Saddle Creek | Cursive | Reviews


The Ugly Organ

Author: by Laura Hamlett
03/04/2003 | Playback St Louis | | Album Review
If you're at all familiar with Bright Eyes, one of two bands fronted by boy genius Conor Oberst, you've undoubtedly heard of Cursive. The bands share members, they share inspiration, they share a label (Oberst's Saddle Creek, from Omaha). And they don't write bubblegum, that's for sure.

The Ugly Organ has some of the most beautiful songs you're likely to hear on an indie record this year. It also has some of the most angst-filled and noisy songs. Frontman Tim Kasher constructed the album as part concept album, part tongue-in-cheek satire. Take another look at the title, and you've got an idea of the satire; the sounds on the disc fully explore the range of emotions, most notably of sexual encounter: softness, beauty, rising action, explosion, catharsis, denouement. Through it all, Kasher maintains a highly aware and self-deprecating tone, as in "Art Is Hard": "Regurgitate some sorry tale/about a boy who sells his love affairs."

Bathed in a gentle glow is "The Recluse," a sad song about waking in a room that isn't yours-and wishing desperately that you could stay: "I wake alone in a woman's room I hardly know/I wake alone/and pretend that I am finally home." A modern-day Pinocchio tale, "Driftwood: A Fairy Tale" is another with a lingering melody, a gently aching song to fill the void. "Staying Alive" is meandering, mellow, and starry, as Kasher warns, "There are things far too dark to comprehend."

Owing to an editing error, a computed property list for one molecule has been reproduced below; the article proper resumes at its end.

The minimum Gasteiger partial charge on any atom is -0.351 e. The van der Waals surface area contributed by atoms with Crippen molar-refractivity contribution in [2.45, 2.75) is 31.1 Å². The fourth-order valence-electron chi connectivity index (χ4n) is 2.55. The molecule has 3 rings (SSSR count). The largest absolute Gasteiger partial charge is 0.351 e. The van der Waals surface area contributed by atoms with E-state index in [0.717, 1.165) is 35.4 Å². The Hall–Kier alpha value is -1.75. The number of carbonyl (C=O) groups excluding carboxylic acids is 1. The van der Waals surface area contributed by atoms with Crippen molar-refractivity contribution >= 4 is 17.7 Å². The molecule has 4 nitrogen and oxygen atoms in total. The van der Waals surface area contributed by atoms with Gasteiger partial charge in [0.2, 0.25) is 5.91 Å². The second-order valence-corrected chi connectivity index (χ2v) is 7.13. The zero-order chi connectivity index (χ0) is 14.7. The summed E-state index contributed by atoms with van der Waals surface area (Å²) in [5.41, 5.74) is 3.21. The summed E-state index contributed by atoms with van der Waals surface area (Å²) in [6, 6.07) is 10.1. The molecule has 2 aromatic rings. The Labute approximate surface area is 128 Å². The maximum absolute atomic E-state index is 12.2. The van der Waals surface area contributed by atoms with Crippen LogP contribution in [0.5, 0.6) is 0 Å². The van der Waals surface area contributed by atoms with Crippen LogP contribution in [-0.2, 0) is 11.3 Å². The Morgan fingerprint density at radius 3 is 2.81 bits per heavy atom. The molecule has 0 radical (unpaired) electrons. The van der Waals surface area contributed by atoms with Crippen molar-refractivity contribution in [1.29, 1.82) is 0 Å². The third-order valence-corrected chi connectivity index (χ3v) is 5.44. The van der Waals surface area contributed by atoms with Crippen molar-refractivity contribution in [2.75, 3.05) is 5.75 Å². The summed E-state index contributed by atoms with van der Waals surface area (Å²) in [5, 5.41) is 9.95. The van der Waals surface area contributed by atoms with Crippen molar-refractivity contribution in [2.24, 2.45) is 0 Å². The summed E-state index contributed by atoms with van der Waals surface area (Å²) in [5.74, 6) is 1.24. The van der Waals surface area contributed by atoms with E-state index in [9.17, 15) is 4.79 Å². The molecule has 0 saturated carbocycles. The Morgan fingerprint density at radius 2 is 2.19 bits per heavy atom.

Falling into the angry, angst-ridden category are tracks like "Butcher the Song," in which the tension is as palpable as the notes that poke and prod the listener. Kasher's got stage directions before the verses (as he often does throughout the album): "The car. Riding home. Girl sits with her arms crossed. Her thoughts audible.//'So rub it your dumb lyrics. Yeah that's the time and/place to wring out your bullshit...I'll stop speaking for you if you stop speaking for me.'" Behind the forceful drumbeats and guitar chords is a haunting cello played by Gretta Cohn, a rich instrumental enhancement throughout the album. Kasher shouts the words to "A Gentleman Caller" as, behind his lyrics, plays a noisy and frenetic beat; the cacophony gives way to soaring strings and hopeful "doo do doos."

"Harold Weathervane" is a rising song with a backbone of strings; it conjures images of a long, dark alleyway, filled with shadows. Plinking organ keys open "Bloody Murderer," yet another tune with a mental filmtrack (Jack the Ripper, anyone?); unspoken stage instructions end the song: "All ghosts 'Oh Oh Oh Oh.'"
The Ugly Organ, as concept album or otherwise, works-more and more on multiple listens. By taking all that's sacred about his own life and using it for our entertainment, Cursive's Kasher has crafted a truly interesting and emotionally engaging album that is miles ahead of-and nothing at all like-what we've come to expect. It's so disorienting, you'll want to pretend you are finally home.

The Ugly Organ

The Ugly Organ

LP / CD / MP3